Civil War reenactment, Haunted Mile in Mason

Monadnock Ledger-Transcript
Published: 10/22/2021 11:31:06 AM

This weekend, Barrett Hill Farm in Mason will be transformed into a scene straight from the Civil War. At least 40 historical reenactment actors will descend upon the farm to set up camps, cook all their food over open fires, and even engage in battle. This will coincide with Barrett Hill Farm’s annual Haunted Mile, a spooky walk through the farm Friday and Saturday evenings. This year the Haunted Mile will pass by fire-lit union and confederate encampments, a cornfield with soldiers hiding like ghosts, and other scary surprises.

Tom Connell, current captain of the 15th Massachusetts Volunteer Infantry and unit chaplain, said the reenactors will spend the whole weekend fully immersed in the Civil War era. The actors wear clothes the soldiers would have worn, sleep outside in camps, and even carry real rifle muskets, loaded with black powder (but no bullets, of course). Connell said it is a weekend of “no social media, no electronics, just each other. It’s a wholesome form of entertainment.” He has been part of the reenactment community for 10 years now and his kids act with him as well. For history lovers like Connell, it’s a perfect way to dive into the past and educate others in a way that feels “real and concrete.”

The camps open up to the public at 9 a.m. Saturday and Sunday and close at 3 p.m. Attendees will be able to walk through the living history event and observe life as it would have looked in a Civil War camp. There will be children playing games, a tinsmith and military blacksmith, soldiers preparing for battle, and a Louisa May Alcott actor reading letters Alcott had written as a nurse in the war. The soldiers will start each day with a morning parade. On Saturday there will be a drill demonstration and load and fire competition in the morning and a period baseball game in the afternoon. On Sunday at 10 a.m. there will be a church service true to the period, which the public is welcome to attend. For those interested in watching the skirmishes, there is one at 1:30 p.m. on Saturday and another at 11:45 a.m. on Sunday. There will be food options at the farm as well.

Connell said the reenactment community has gotten smaller in recent years. The pandemic has certainly made it difficult to put on events, but that’s not the only thing that has decreased Civil War reenactment enthusiasm. Connell explained that debates over confederate statues and imagery have led some people to question whether the confederate flag should be shown in a reenactment. Connell would argue that in order to depict what the Union soldiers are fighting for, “there has to be another side.”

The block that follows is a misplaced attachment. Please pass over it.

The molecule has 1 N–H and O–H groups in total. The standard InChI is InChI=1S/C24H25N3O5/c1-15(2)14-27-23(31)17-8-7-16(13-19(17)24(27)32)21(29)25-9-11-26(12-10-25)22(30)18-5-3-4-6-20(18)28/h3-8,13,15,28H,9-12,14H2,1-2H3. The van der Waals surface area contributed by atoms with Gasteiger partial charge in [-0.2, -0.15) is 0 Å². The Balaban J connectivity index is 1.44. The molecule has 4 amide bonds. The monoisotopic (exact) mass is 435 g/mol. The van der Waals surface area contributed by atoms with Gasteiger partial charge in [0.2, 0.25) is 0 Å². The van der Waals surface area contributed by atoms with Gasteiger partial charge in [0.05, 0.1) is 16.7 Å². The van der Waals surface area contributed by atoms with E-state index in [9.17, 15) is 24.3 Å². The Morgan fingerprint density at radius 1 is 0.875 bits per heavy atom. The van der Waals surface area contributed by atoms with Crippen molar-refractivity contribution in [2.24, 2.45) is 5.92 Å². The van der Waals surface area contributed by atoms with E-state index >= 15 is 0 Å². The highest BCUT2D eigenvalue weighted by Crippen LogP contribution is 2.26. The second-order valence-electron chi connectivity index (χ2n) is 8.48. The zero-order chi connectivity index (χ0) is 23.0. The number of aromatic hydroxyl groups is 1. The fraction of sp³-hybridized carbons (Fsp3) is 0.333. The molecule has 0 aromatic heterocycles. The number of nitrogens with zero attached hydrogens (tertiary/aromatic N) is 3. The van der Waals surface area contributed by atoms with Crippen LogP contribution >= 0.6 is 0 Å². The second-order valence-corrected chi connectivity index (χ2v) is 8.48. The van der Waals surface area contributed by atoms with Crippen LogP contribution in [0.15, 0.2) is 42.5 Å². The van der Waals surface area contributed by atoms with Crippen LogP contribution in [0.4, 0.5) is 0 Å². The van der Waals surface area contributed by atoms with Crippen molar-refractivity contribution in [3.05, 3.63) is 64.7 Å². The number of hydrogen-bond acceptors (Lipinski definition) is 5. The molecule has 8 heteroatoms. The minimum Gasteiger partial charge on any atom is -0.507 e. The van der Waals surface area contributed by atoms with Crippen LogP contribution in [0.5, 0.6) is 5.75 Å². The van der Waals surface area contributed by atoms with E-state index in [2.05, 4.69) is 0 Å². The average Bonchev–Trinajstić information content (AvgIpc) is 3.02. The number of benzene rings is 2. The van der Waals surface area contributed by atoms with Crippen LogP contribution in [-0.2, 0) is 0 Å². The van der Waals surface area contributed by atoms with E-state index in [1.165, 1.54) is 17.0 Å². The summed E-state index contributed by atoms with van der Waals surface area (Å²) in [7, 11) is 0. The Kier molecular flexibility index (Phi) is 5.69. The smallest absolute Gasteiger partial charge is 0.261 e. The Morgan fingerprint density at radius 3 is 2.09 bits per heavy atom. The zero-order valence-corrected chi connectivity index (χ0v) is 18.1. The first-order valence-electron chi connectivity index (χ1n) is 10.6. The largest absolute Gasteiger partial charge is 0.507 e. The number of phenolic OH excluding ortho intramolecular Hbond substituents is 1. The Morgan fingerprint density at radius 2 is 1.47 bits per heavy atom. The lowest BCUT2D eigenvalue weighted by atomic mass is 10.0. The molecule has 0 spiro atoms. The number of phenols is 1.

Connell described walking into a reenacted battle as “exactly what it was like except I’m going to live today.” He added that learning about the Civil War is especially important now. “As the country becomes more divisive it would really pay for people to pay attention to history and what happened in the Civil War.”

 There is a $5 charge to witness the living history events and the haunted mile costs $8 for children five and under and $12 for individuals six and over. If you wish to come with a group, there is a special $40 group charge that maxes out at five people. 

Connell wanted to mention that “the reenactment community is very grateful to Beth and Matt at Barrett Hill Farm.” And next year the event might be a whole a lot bigger. He said they are planning an event with 300 reenactment actors early in October 2022. 

In other Halloween events planned this week, visit downtown Wilton this Saturday for the “Haunting of Wilton.” The event starts at 2 p.m. until 4 p.m., with a downtown Merchants’ Trick-or-Treating event. Dress up and collect the first candy of the season from Main Street retailers. Then, at 4:30 p.m., kids can show off their costumes in a parade down Main Street.

From 6 p.m. to 9 p.m., there will be a Costume Dance at the Wilton Main Street Park. And spooky figures created by Witches Spring will haunt the park all through October.

In Rindge, the Ingalls Memorial Library is hosting Halloween festivities throughout the week of Oct. 25. Children are invited to paint or decorate a pumpkin (without carving it) to look like a character from a book. Drop off decorated pumpkins at the library youth department on Oct. 25 through Oct. 27 for display.

On Tuesday, Oct. 26, teens can drop in between the hours of 6 and 7:30 p.m., to create a graham cracker haunted house. All the supplies needed will be provided by the Friends of the Ingalls Library.

For adults, the Friends are also sponsoring the First Annual Haunted Cupcake contest. Bring a plate of cupcakes decorated in a Halloween or Fall motif to be entered into the contest. Voting will take place on Oct. 28. Residents can stop by anytime between 1 p.m. and 8 p.m. to cast their votes.

Any resident who joins the Friends of the Ingalls Library this month will be entered into a raffle for a Halloween themed cake.


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